Consumer Car News: 7/29/02

July 29, 2002

2002 Honda FCX

2002 Honda FCX

The goal of hydrogen-powered zero-emissions fuel cell vehicles came a step closer to reality Wednesday when the California Air Resources Board (CARB) and the U.S. Environmental Protection Agency made the Honda FCX the first car to receive full certification to be used as a commercial vehicle on American roads. Honda spokesman Art Garner said the first FCX will hit the road in America later this year as a lease vehicle. Garner said the customer and terms of the lease were still being worked out and would not be released until the deal is finalized. Honda’s goal is to lease 30 fuel cell vehicles over the next two to three years in California and Tokyo. The vehicles will not be for sale to the general public for at least another decade, however. Garner admits Honda will be heavily subsidizing the cost of the vehicle under the lease, calling it “an investment in the future.” The FCX is built on the chassis of Honda’s EV Plus electrical vehicle. It has a driving range of about 220 miles. “We’ve done lots of testing ourselves, but now we want to find out what happens in real world use. We want to get the response from our customers – get their feedback,” Garner said. “It’s a good first step, and we’re proud of it.”—Bill Rapai
Calif. Makes CO2 Limits Law (7/22/2002)


The auto industry is vowing to fight any and all effort to implement a new California law aimed at cutting down the emission of greenhouse gases. California Governor Gray Davis on Monday signed a potentially far-reaching piece of legislation that is supposed to help combat global warming by curbing the emissions of greenhouse gases. Davis said the new legislation puts the state out in front in the effort to reduce the threat of global warming and protect the state's car-based culture. The new law will not impose new vehicle or gasoline taxes and will not limit the miles driven or require smaller, lighter or slower vehicles, Davis said. "Nor will it limit SUV, minivan, or any other type of vehicle ownership," Davis said. Read more on the legislation inside TCC today:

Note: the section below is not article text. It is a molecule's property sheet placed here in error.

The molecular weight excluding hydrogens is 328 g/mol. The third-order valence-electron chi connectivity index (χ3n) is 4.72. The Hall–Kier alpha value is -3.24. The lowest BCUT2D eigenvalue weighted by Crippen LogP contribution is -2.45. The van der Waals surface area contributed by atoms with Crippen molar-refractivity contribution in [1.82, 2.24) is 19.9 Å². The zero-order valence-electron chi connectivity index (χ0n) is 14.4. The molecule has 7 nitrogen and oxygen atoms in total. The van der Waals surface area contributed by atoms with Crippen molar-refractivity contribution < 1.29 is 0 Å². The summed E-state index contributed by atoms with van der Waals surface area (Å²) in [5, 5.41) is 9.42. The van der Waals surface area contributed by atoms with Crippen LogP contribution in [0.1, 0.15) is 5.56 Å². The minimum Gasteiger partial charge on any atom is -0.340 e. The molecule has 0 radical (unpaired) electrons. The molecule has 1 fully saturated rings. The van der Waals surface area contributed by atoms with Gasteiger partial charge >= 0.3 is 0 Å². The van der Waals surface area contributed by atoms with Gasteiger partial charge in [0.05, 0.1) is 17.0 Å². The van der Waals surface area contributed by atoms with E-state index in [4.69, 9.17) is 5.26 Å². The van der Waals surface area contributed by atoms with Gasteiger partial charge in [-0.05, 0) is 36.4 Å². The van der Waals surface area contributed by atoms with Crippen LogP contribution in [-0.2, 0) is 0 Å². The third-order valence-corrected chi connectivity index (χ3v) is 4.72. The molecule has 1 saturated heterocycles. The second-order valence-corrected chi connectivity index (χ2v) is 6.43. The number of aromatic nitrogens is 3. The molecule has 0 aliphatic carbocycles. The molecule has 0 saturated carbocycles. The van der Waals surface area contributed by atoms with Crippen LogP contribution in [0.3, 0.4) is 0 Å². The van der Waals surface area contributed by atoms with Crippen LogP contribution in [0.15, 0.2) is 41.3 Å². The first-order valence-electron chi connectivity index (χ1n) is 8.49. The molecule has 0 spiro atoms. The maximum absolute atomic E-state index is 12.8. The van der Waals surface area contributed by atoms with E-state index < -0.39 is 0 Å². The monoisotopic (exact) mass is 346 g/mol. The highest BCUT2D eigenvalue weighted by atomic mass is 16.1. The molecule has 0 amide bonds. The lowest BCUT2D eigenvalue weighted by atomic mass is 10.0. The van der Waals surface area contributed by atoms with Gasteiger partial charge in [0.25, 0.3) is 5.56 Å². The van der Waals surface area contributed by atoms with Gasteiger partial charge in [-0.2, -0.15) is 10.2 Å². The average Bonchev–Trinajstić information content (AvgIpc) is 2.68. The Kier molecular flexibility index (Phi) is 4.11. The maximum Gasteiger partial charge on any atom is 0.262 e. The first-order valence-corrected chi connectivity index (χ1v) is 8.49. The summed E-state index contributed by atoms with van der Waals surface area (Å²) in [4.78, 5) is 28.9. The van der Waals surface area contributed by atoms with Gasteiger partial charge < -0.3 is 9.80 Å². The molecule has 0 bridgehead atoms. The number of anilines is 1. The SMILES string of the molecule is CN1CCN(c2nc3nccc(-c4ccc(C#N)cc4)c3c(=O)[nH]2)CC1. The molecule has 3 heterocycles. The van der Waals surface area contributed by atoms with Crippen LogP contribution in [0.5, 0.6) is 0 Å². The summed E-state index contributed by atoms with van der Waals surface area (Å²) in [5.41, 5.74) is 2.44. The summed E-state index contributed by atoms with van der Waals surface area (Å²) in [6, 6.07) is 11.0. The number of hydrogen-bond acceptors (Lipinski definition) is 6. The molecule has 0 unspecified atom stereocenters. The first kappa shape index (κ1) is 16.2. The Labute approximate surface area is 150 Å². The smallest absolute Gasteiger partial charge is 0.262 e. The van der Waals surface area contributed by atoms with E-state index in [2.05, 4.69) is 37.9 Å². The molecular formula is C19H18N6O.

Calif. Makes CO2 Limits Law (7/22/2002)


2003 Saab 9-3

2003 Saab 9-3

When the new 9-3 hits the street this coming autumn, Saab will be taking an aggressive approach to pricing in a bid to boost volume. The entry-level 9-3 Linear model will come in at $25,900, reveals Saab USA President Dan Chasins. That’s a 7-percent cut from the current starting price of $27,995. And Saab officials note that this model won’t be the proverbial “stripper,” but will offer a range of upscale features, including leather seats. The mid-line 9-3 Arc will come in at $29,995, while the sporty Vector will debut at $32,495. Both of those models will follow in late January 2003. Saab’s price cuts are designed to give the new model momentum at a time when the automaker is hoping to double its sales in the entry-luxury segment.
Saab Making Big Plans (7/22/2002)
2003 Saab 9-3 (7/22/2002)


The American Automobile Association (AAA) says that when cars and trucks crash, it’s due to poor decisions by the car driver. In 80 percent of such crashes, the car was being driven dangerously; 98 percent are caused by the car drivers. The AAA says more than 5000 people die each year in car-truck crashes, mostly because of the following reasons:
failure to keep in the lane or running off the road;
failure to yield the right of way;
driving too fast for conditions or above the speed limit;
failure to obey signs and signals;
and driver inattention.